Hope Star from Hope, Arkansas on December 18, 1937 · Page 1
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Hope Star from Hope, Arkansas · Page 1

Hope, Arkansas
Issue Date:
Saturday, December 18, 1937
Page 1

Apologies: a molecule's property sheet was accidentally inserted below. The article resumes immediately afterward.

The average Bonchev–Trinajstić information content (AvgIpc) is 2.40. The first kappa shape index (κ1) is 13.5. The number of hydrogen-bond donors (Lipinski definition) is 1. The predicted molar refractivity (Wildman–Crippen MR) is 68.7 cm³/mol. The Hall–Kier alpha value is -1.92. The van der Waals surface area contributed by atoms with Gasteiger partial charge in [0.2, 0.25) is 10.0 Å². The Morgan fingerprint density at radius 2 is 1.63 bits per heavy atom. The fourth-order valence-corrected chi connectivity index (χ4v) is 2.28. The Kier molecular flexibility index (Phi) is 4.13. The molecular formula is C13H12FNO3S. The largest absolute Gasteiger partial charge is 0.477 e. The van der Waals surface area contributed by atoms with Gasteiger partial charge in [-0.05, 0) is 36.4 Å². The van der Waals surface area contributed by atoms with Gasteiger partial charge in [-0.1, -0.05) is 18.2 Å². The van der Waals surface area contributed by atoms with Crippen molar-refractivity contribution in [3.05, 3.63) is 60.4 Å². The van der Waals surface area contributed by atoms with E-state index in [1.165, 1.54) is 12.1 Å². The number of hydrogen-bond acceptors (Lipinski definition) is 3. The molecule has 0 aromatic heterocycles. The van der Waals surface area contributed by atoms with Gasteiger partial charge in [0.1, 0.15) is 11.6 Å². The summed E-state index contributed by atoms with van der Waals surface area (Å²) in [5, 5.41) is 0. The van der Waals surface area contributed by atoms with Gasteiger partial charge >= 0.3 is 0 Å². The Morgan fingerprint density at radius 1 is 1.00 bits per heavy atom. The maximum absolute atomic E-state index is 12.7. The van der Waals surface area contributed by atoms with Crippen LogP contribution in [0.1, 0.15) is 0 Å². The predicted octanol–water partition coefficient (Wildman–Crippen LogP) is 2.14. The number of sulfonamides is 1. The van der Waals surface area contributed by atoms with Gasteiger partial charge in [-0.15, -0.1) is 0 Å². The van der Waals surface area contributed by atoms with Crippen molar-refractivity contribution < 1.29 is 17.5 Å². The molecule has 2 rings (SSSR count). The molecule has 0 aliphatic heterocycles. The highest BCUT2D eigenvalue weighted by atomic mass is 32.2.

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IT'S A of the clever tckemet that swindle 'American people out of million* of ttottart yearly, No. 41. filches In _.._ Elmer Nylan had seventeen years of service to his credit as bookkeeper for the Maillancl Company when It was reorganized. But that seemed to menu nothing lo the new management, and Elmer was soon replaced by a younger man. "Any luck today?" Elmer's wife _—. __ ®nskcd him one evening a few Weeks Bill Virtually Killed byVote216to!98 House Sends Radical Federal Measure Back to Committee SOUTH IS JUBILANT Northern Republicans Throw Votes to Southern Democrats WASHINGTON-H/P)—The combined house votes of Southern Democrats and Northern Republicans disrupted President Roosevelt's special session program Friday night by sending back to committee the bill to establish minimum wage and maximum hour requirements for interstate industry. The vote, 216 to 198, brought the career of that baUlo-sctirred measure to <m abrupt halt and evoked a trium-' phanl bloc, members of which anxiously kept tab of the balloting as it progressed. Technically, the measure was sent back to the labor committee for such revisions as would bring it in line with the views of the House, but actually, there were few who doubled that the bill was dead for many months to come. Administration lenders, though confident to the last minute of victory in the wage-hour fight, nevertheless made a dramatic appeal against the motion lo recommit, made by Reprc- scnlalive Hartley (Dem,, N. J.) at the request of the Southerners. Rnyburn Pleads for Bill Aflcr receiving a prolonged ovalion from the House, Representative Rayburn (Dem., Tex.), the majority leader, said that "a vote for the motion to recommit this bill, if it is recommitlcd, is the death of the bill." He asked the membership, "no matter what our personal opinions may be," to pass the measure, send it to a conference of senators and representatives and then "sec how you like it when it comes back from conference." Chairman O'Connor (Dem., N. Y.) of the Rules Committee charged that Republicans wert "playing politics" on the bill and said: .. V _ V" "Tho motion to recommit is la deliberate stab at the bill because I have never seen a bill sent back to committee that ever saw the light of day again." The House bill would have established five-man board, an independent agency, to do its own investigating and arrive at its own conclusions, within the same limitations specified by the house measure. Joes Jubilant Speaker Bankhcad and Majority Leader Rayburn, tears in their eyes, had "nothing to say" about the ^defeat, Y. Representative Dies (Dem., Texa.'Q) remarked jubilantly, "I told you we'd do it." He had predicted 202 certain votes for recommit!)!—14 short of the actual Representative McReynolds (Dem., Tcnn.) said he figured on 218 voles. "I'd like to tec <i proper bill passed to increase wages and decrease hours," he said. "But this bill was outrageous—about the worst that could have been drawn. I doubt the wisdom of passing any wage-hour bill while business is in its present .shape." Shortly after the House adjourned, Chairman Norton (Dem., N. J.) of the Labor Committee said: "Every man who voted to recommit this bill may count his vote an a vote against the underprivileged and suffering, in- artlculatc people of this country who ore working for starvation wages." This Soap Collector Has Clean Record TUECALOOSA, Ala.-M'j-Elmo Israel, University of Alabama soplm- inorc, says that when he feels "all washed up" be finds consolation in his unusual hobby, one of the "cleanest" on record. For 10 years Israel has been collecting sample soup bars. Ho has hundreds of them, garnered from 20 states. New York, Baltimore, Philadelphia, Atlantic City, St. Louis and Miami are a few of the cities named on the wrappers of soap n ibis collection. He js a member of the university band and trips with it are used to swell his collection. Friends who know what lie does also help him, he says. Sled Stops Thief SOUTH BEND, fnd.—(/P)-A boy coasting down a liill on a sled frightened a man who was attempting to wrest a purse from Mrs. Mary Gluchowski. The would-be thief fled. A, TJiree-fold Purpose 1. Find all active cases o£ tuberculosis JQ§ 5 in every v community and treat them; 2. Seek out all persons exposed to tuberculosis and build up their rer eistanco; 3. Educate people in the ways o£ bealtbfy! Jlvlny. That is the three-fold purpose of tli9 Christmas Seal. "No, Mary, I've tried every place 1 know and there isn't a job ifi slgfcl." "What nre all those papers?" Mary asked. "There must be a dozen pages there, all covered with figures." "Well, Mary, I've figured it all out. There's big money in it." "In what?" "Rabbits!" said Elmer. Mary looked at his anxiously. "Now dear," she said, "Never mind about rabbik. You've been worrying too much. Just relax now and read your paper." "Why," said Elmer, "I'm not worrying, I'm planning. You know that more lhan half of the fur coals you sec arc made of rabbit skins, dyed lo imitate expensive furs." "Well, suppose they arc. We're not in the fur business." "Maybe we will be! I've got it all figured out. By strating with a single pair of rabbits, we can make more money in a year than I ever made in ten!" "Why, Elmer!" said Mary. "That sounds perfectly ridiculous!" "Bul it isn't! You've no idea how fasl they multiply. Now, starting with one pair, how many do you suppose could be produced in a year?" "Oh, I don'l know," snid Mary, "maybe thirty?" Elmer laughter. "More like thirty thousand! And I'm nol guessing. I have slalislics to prove it. The fur is salable, so is the meat. And for breeding slock, we'd gel $10 to $15 a pair." The whole scheme semed visionary lo Mary, bul she asked: "Where would you get the first pair?" "I answered nn ad in a magazine and they scnl me full parliculars. They'll send mo a pair of the finest stock for 518 or three pairs for $50." Mary shook her head. "No, Elmer, we haven't any money to spend thai way while you're nol working. Better forget about it." And there the matter rested for a few weeks. During that time, Elmer received several letters urging him to start on this new road to weallh. Finally one came, containing a check for $342.50. 'That's queer," said Elmer. "This check is made out to another man and the letter is addressed lo him. They've just put them in the wrong envelope by mistake." The next mail brought another letter apologizing for the mistake and asking that the check and the letter be returned. "But, Mary," said Elmer, "that check pjoyes *hat people are making money with rabbits! We ought to get started right awiy." The check had convinced Mary, too, and she agreed. In order to make up for lost time, they bought not one pair, but three, at the special price of $50. 'In due time the rabbils came. Al- Ihough three died within a few days, the others seemed to do well. About two months later a lillcr of eight appeared. Thereafter, Ihe Nylans' in- leresl centered on rabbits. The advertisement had stated that no experience was necessary to carry on the projecl successfully. But that proved a serious over statement. The rabbits multiplied rapidly. But for various reasons, most of them unknown lo Ihe Nylans, Ihe mortality rale nearly equaled Ihe birth rate. Aflcr several months of work, worry and expense, the results were so discouraging that the whole scheme was abandoned. "I don't know why il is, Mary," said Elmer, "we just don't seem to have any luck with rabbits. But other people make money with thorn—remember the check wo saw?" Bul sending lhat check "by mistake" was just a clever scheme to clinch the sale, when all other arguments had failed. Japan Is Bolder; May Delay Reply to American Note Tokyo Alters Position on Receipt of Machine- Gun Note DENY FIRING GUNS But United States Presses Strongly Panay Crew Charges By (he Associated I'ress Japan's foreign office disclosed Saturday Hint the United Slates had made further representations against the Japanese air attack which sank the American gunboat Panay and destroyed three river steamers on the Yangtze last Sunday, December 12. The new note delivered to the foreign office in Tokyo by Ambassador Joseph C. Grew was understood to protest strongly against the reported machine-gunning of the Fanny's survivors, and the boarding of llic sinking gunboat by Japanese troops. Alcatraz Prison Fails toFind Two Believe Convicts Drowned, But Technially They Escaped SAN FRANCISCO, Calif. -(/I 1 )— Two desperadoes who vanished Thursday from reputedly "escape proof" Alca- Iruv. Island, were believed Friday night by Warden James A. Johnston to have "escaped" only in death. The warden conceded Ihcre was a "possibilily" that the Oklahoma convicts, Ralph Roe, 29, and Theodore Cole, 25, were still hiding on the 12-acre rock in San Francisco bay. But the probabilities, he said, were that they perished in the treacherous tides while attempting lo swim tile mile and a quarter dislance lo the mainland. "I doubl if even the most powerful swimmer could have survived those currents," he said. "And neither of the prisoners was physically powerful. Even if they once had been good swimmers they were out of practice." Coast Guard and police boats cruised the bay seeking traces of the men. Heavy police detachments patrolled all possible landing places on the mainland. Warden Johnston said Roe and Cole would be listed as "escapes" if they did not eventually appear, dead or alive. Trains May Use Short Wave Radio SAN FHANCISCO.-(/P>— The Southern Pacific is asking permission to in- tlall Iwo-way short wave radio sets on certain trains. In cese of severe storms that took down telephone lines, the radio would link trains with dispatching centers. •' -" fW?*;jfeKT' ••!>$$*,& "$£''/$ ' --V'' •'.',.',*"'$ VOLUME 39—OTMBER 67 WEATHER, Arkansas—fair Saturday nit/hi, Sunday, somewhat colder Sunday except northwest portion* HOPE; ARKANSAS, SATUggAY, DECEMBER 18, PANAY PRARF Japanese Grow Bolder TOKYO, Japan—(/?>)—A Foreign Office spokesman said Saturday that Japan's reply lo Ihe United Slates' note demanding full redress for the sinking of the gunboat Panay would bo delayed by American charges that Japanese surface craft machine-gunned the Panay after she was bombed. "This is the most serious type of charge to make," the spokesman declared. "Justice to both sides demands a full investigation, and n thorough inquiry can not be made in a minute." Naval officers cited testimony by n Japanese army surgeon who treiited Panay wounded in in effort to disprove the charge of .nachine-gunning by surface craft. This doctor, described as one of several who treated eight foreigners and 13 Chinese, assorted that,none was woundeSjby'bul* lets. :A11 injuries -he saw -were, ftotri. bomb fragments or wooden splinters, it was alleged. Officials Crow Bolder The Tokio government was silent concerning official information from Washington on machine-gunning of the Panay. The public was kept in ignorance of the machine-gunning report. Newspapers did not print il. They featured dispatches asserting thai indignation over the Panay affair was subsiding in Ihe United States. High officials said they were confident the affair would be settled smoothly, but it was noted that ;is dispatches reported a cooling off of American public sentiment, Tokio officials were less positive in their assurances that Washington's demands for amends would be mel in entirety. The Forcigii Office spokesman Friday even said "il is not yel decided" whether Japan would reply to Ihe note delivered Tucsdny by Ambassador Joseph C. Grew. No I'ulilicity on Salute The Japanese public has nut been informed of the Navy Ministry's announcement that Japanc.se bluejack- ets would render ;i formal salute lo tile Panay'.s dead. Officials would not comment on this .silence. Attitude of the Japanese masses nevertheless continued one of anxiety to make full amends to Ihe United Stales. Contributions to various funds to make redress for the affair continued to jxiur in. More than 1.00(1 persons, from the rank and file of the nation, won; .shown In have made offers of money or other solace. Tho Foreign Office .snid it was unable to .say whether Rear Admiral Mitsunami, chief of naval air forces in China, had been recalled from China "for punishment or not." 36 Radical Union Coal Miners Are Convicted by U/S. ''Progressives" Guilty pf Train-Wrecking in Illinois ATTACKED RIVALS Sought to Replace United Miners' Members in Coal Jobs SPRINGFIELD, Ili.-(/P)~Thirty-six defendants, most of them affiliated with the Progressive Miners of America union, were convicted Saturday by a federal court jury of conspiracy_,to bomb Illinois coal field trains. All were found guilty on three counts. The trial lasted five weeks. Several Progressive officials were among the miners convicted of conspiracy to dynamite trains, obstructing the mails, and interfering with commerce. The defendants were charged with dynamiting trains hauling coal frpm mines operated by members of a rival union, the United Mine Workers of America, in an effort to force the employment of Progressives. Year-Round Sport Program Planned Arkansas Athletic Conference .Would Include Baseball LITTLE ROCK, Ark.—(/P)—Development of a 12-month sports program that will include a summer baseball season was afinotm'ce'd Fricfiiy by President T. H. Alford as an objective of the Arkansas high school athletic conference. "In the fulurc we hope lhat a year- round program of sports, including baseball, softbali, tennis, volley ball, group swimming and any number of others can be carried on during the time that school is closed," Alford said in response to an inquiry from a Hopq high school student. The conference completed this fall its first football season and will launch its initial basketball season nexl month. Composed of 15 of Die state's larger high schools, its membership list was opened recently to all other schools who can meet its standards and win election lo the ranks. North Little Rock high school, of which Alford is superintendent, will be the first to begin the 12-month program. The president said Coach Robert A. Cowan had been employed on a year-round basis and would carry on baseball, golf, lemii.s and Softball next summer. "There is nothing contrary to such competition under the Arkansas High School Conference rules," Alford said. The conference competition provides now for awarding championships only in football and basketball but the president said there was a possibility of other sports being added from time to time. "The coaches and principals of the If) high schools of which the conference is composed arc trying to solve the problem of developing healthful boys," lie commented. "This, of course, is a year-round problem." The complete opening of a rice flower has been known to take place in 30 .seconds. The bloom lasts from two lo three hours. Ministers Plead for Peace as Christ's Birthday Draws Near Hope Ministerial Alliance Endorses President's Peace Policy, and Deplores Work of Military Machines By Dope Ministerial Alliance In view of (he song of the angels, "Glory to God in the highest, and «n earth peace . . .", as it comes to a war-torn world al this season, the Ministerial Alliance of Hope feels that a statement might well be made for the consideration of our people. '•£ —••— The undeclared war in China, the bloody revolution in Spain, and armed conflicts in other parts of the world cause Christian people to re-examine the significance of the announcement of the angels at the birlli of Jesus. While we can nol be sure that there will ever be universal peace on earth before Christ comes again, we feel sure that it is the duly of Christian people lo strive for international good will. We sanction Ihe peace policy announced by our president, approve of neutrality legislation insofar us this is motivated by high idealism, and urge our people to pray for and work for disarmament of mind ;mci heart, refusing to be stirred to unwarranted hatred and suspicion of possible polit- ica land economic enemies. We deplore efforts of certain military men to create a war machine in America similar to that which led the German nation in 1914 to attempt a ruthless conquest of the world. We cannot but voice our opposition to the further extension of compulsory military training of the youth of our land in colleges and, in some sections of our country, even in high schools. While we believe in adequate national defense, we think that the buolding of u powerful war machine would be as serious a threat to the peace of our country as inadequate armed forces. In conclusion, we commend to serious and prayerful consideration the thought that peace comes on earth in the hearts of men only when they are well pleasing to God and desirous of bringing glory lo his name. Il is our hope, therefore, at this Christinas season thai we shall prayerfuly seek to foster lhal brotherly love and good will which shall give glory to Him \vh>:sc birth we arc celebrating. Victims of (he "red circle" murders near Queens, N. Y. -® New Ironers Here for Hope Loundry New Equipment Costing $1,600 Installed Saturday by Fred Cook Fred Cook, who recently bought Hope Steam laundry and began a renovation of plant and organization, announced Saturday he was installing Ihree new shirl-ironing units whose combined cosl is $1,600. The machinery was purchased by Mr. Cook immediately after coming here from Tennessee and taking over Hope ^aundry. Tho three units '' ed. One machine is a double-sleever; the second irons cuffs and collars; and the third is a shirt-bosom-press. All three machines are manufactured by the Pan-Tex company, Paw- lauket, R. I., and are Ihe latest models in Ihe laundry trade. Power Rates Reduced in Two Arkansas Towns LITTLE ROCK. — (/P) — Two North Arkansas towns, Melbourne and Marshall, will receive electric power rate reductions under a plant exchange approved Friday by the state utilities commission. The commission authorized H. W. Wright, Calico Rock, to transfer his Melbourne plant lo the Arkansas Power and Light company in exchange for the ulilily's plant at Leslie. The power company announced it would reduce rates at Melbourne in an amount to be determined later and would .spent ?7,897 building a rural electrification line from a point a mile norlhwcsl of Stella, Independence county, to Melbourne, 7.5 miles. The rural line would serve 30 customers not now receiving current. Wright snid he would build 7.5 mile line linking the Leslie plant with his plant at Marshall and would reduce Marshall rales. He said under the arrangement, Leslie and Marshall also would receive 24-hour instead of the present 18-hour service. OJS. Naval Inquiry on Japs' Attack * \Mfi Charles S. Ross was kidnaped near Chicago, and even a $50,000 ransom did not solve the mystery of his disappearance. Mrs. Alice McDonnell Parsons, who left her Lonff Island country home with a strange couple and never returned. LaFayette Treasurer Succumbs to Pneumonia LEW1SVILLE, Ark.-An attack of pneumonia proved filial at his home here Friday for Burg Whitehead, 33, Ireasurer of Lafayette county. Surviving are his widow, two children, his parents, three brothers and a sister. Industrial disputes during the fiscal yeaer 1936-37 resulted in the loss of approximately 26 million man-days. Cotton NEW ORLEANS—(/P)—January cotton opened Saturday at 8.24 and closed at ij.23 bid, 8.25 asked. Spot cotton closed two points lower, middling 8.33. 1. Over what river is the Brooklyn Bridge? 2. What is "pidgin English"? 3. Following are the jxicknamcs of several states. Can you identify them? "Cracker," "Hoosier." "Show Me," "Bonanza," "Sooner," and "Old Dominion.' 4. What is a tetrahedron? 5. It is true that there were two writers who took the pseudonym of "Mark Twain"? Answers en Classified I'ngc By WILLIS THORNTON NBA Service Staff Correspondent The book of 1337 is closing. Its record is nearly written. But there are certain entries, darkly and secretly written in the first place, which remain the mysteries of 1937, What, for example, is the complete® •• story of the fate of litlle Charles Mattson? Who stole him away, and how did he meet death? The pages of 1937 obscure the answers. Savagely-battered, nude and frozen, the boy's body was found on January 11 in a snow-covered brush field near Everett, Wash., thus ushering in the year with a horrid crime. Two weeks before, the boy had been carried away bodily by a rough-looking stranger who smashed his way into a glass-enclosed sun-porch of the home of the boy's father, W. W. Matt- American Authorities Facts in Sinking of " \ < Gunboat TO BE QUICK PROBE Meanwhile, Next JapanegSk Offensive in China Is^:'Uncertain , v' SHANGHAI, China-</Pr-An official- ! '^ United States naval court of inquiry", , rushed an unvarnished, factual invelis- } «|< tigation Saturday of last Sunday's' t$ Japanese airplane attack on American shipping in the Yangtze river. *' \ The naval court hoped to complete^ its investigation before the United* States cruiser Augusta, flagship, "of* Admiral Harry-E. Yarnell, commander* of the United States fleet hi Chinese •• waters, sails for Manila Sunday. • The direction of Japan's neit 'of-^ fensive in China was clouded iff' doubt. The Japanese already have?, speared to the north, west and south-, west of Nanking, conquered China's capital,/'and were believed threaten.-, ing to 'dominate other Chinese cities. ' >' Rome Relieved of New Flood Threat Tiber River, Swollen by W'eek of Rain, Now Is '' Subsiding , R.OME, Italy— (&)—.Fait weather 1 af- * ter"a week:of almost continuous sain.' ^Saturday;-:promised- RoraV andr'-tlie *• Tiber river 'valley relsase from elis- astrous floods. ' The river 'dropped slowly .and of. ficials considered the danger of a further rise "was past Damage was believed to total 3 to*! million dollars. Thousands had been driven from their homes by the Tiber's flood waters, >•' Fate of Vanished Flyers Two of the greatest mysteries o£ the year had no connection wilh crime. Vanished literally inlo thin air during 1937 were two great flyers, Amelia Earhart and Sifiismund Lcvancvsky. Miss Earharl and her navigator, Frederick J. Noonan, vanished near Howland Island in the Pacific on August 13 in the course of a round- the-world flight, A frantic naval search failed to reveal a clew. Levancvsky and five companions, hopping over the North Pole on a Moscow-California flight, disappeared north of Alaska, and were not heard from again. son of Taeoma. A crudely-printed note demanding $28,000 in ransom was left on the floor amid the debris of the smashed door. Despite a widespread search by G- men and police, despite the arrest and questioning of literally thousands of suspects, despite the all-too-clear evidence of his ultimate fate, the story of what intervened belween his kid- naping and his death remains an unreadable page in the story of 1937. Where Is Ross Today? Even more completely shrouded in mystery is the strange kidnaping of Charles S. Ross, who was stopped by two armed men while driving along a Chicago suburban road with a former secretary. Ross, 72, had recently sold an interest in a greeling-card concern, and was discussing delails incidenl to the sale with the former employe. Ihe armed men, after robbing the woman, drove off with Ross. Despite a frantic search, and despite the fact that Mrs. Ross raised and paid over $50,000 in ransom, Ross was never heard of again. Lacking the .'lightest shadow of motive, police were forced to conclude that the aimed men merely intended robbery, and suddenly decided on kidnaping when it became clear that their victim was a man of some wealth. But where is Ross today? Is he alive or dead? The closing pages of 1937 are (Continued on Page Three) Farm Bill Passes Senate 59 to 29 Goes to Conference for Adjustment With House's Bill passed the administration's ever-normal granary" furin bill Friday night, 59 to 29. Passage came after four weeks of wrangling. Tlie bill, togelher will) a farm measure passed by Ihe house, now goes to a conference committee of senators and representalives for adjustment of differences. Because of many difer- enccs, it has been assumed generally that the conference committee will be unable to reach an agreement prior to the end of the special session, scheduled December 22. Secretary Walaco predicted Thursday that the conference committee could formulate a measure which would be stronger than either the house or the senate bills. The latter provides varying controls on production and marketing of major crops, benefits for growers co-operating with the legislation, and storage of surplus production under government loans for use in years of lean harvests. Tlie senate first refused to substitute a "cost of production" farm bill by Senator McAdoo (Dem., Cal.) for the administration's "ever-normal granary" legislation. It rejected the proposal of the former secretary of the Treasury 46 to 40. McAdoo's proposal would have required the secretary of agriculture to ascertain the cost of producing any crop in whicti there was a surplus problem, and to fix a minimum price at which it could be sold on the domestic market. Secretary Wallace recently had issued a warning against farm price- fixing proposals, contending they would lead to regimentation and Fascism. The senate then voted, 57 to 29, against a motion to send the granary bill back to its agriculture committee. Earlier the senate had voted to establish four regional research laboratories to find new uses for farm products. It approved an amendment by Senator Bilbo (Dem.. Miss.) and thus aulhoriz- ed $2,000,000 for the laboratories in their first year and $1,000,000 annually thereafter. Give what you have. To some it may be better than you dare to lliink.--Longfellow. Spring Hill Community Donates to Red Cross Spring Hill community Saturday reported its Red Cross contribution amounting to a total of ?2677. This figure is above the quota for the Spring Hill section. The contributions: Erbert Collins .... . sinn Ralph Smith jJX Frank J. Hill „ "" "_], i.'jjjj Hugh Garner „ "'""" I'nn Ezra McDowell... _ " " "~ i ( og •Monroe Martin ... _ . . ~ ' """ ^5 Lewis C. Yocom ~ "~_ '35 Clyde Martin .... " 'tj n L. F. Foster " ' ~" 95 W. S. McDowell IS E. W. Osmett ... ~, '" I'OQ Roy Butler ; _ " ' "!1 100 Primary School . „ ~ 327 Mrs. Ben Wilson " ~"l j O n Elbert O'Steen .... ,. I_. 1QO Alene Sharp _ - J ... 100 Mrs. Hazel Burnett . - . *, '.... 100 J. E. Busbee _ _' r '".„ 1,00 Dudley Huckabee - „ " ' "... I'M Gladys Johnson _ „ , , i OQ Cash _' _ _ r 7^5'' Total _ S2fi 77 An average of 140,000,000 persons throughout the world attended motion picture theaters in tht course of a week. fe» girls water outside Christmas Eve, pttern (he ice makes terming the occupation |h|j r * Myqtbf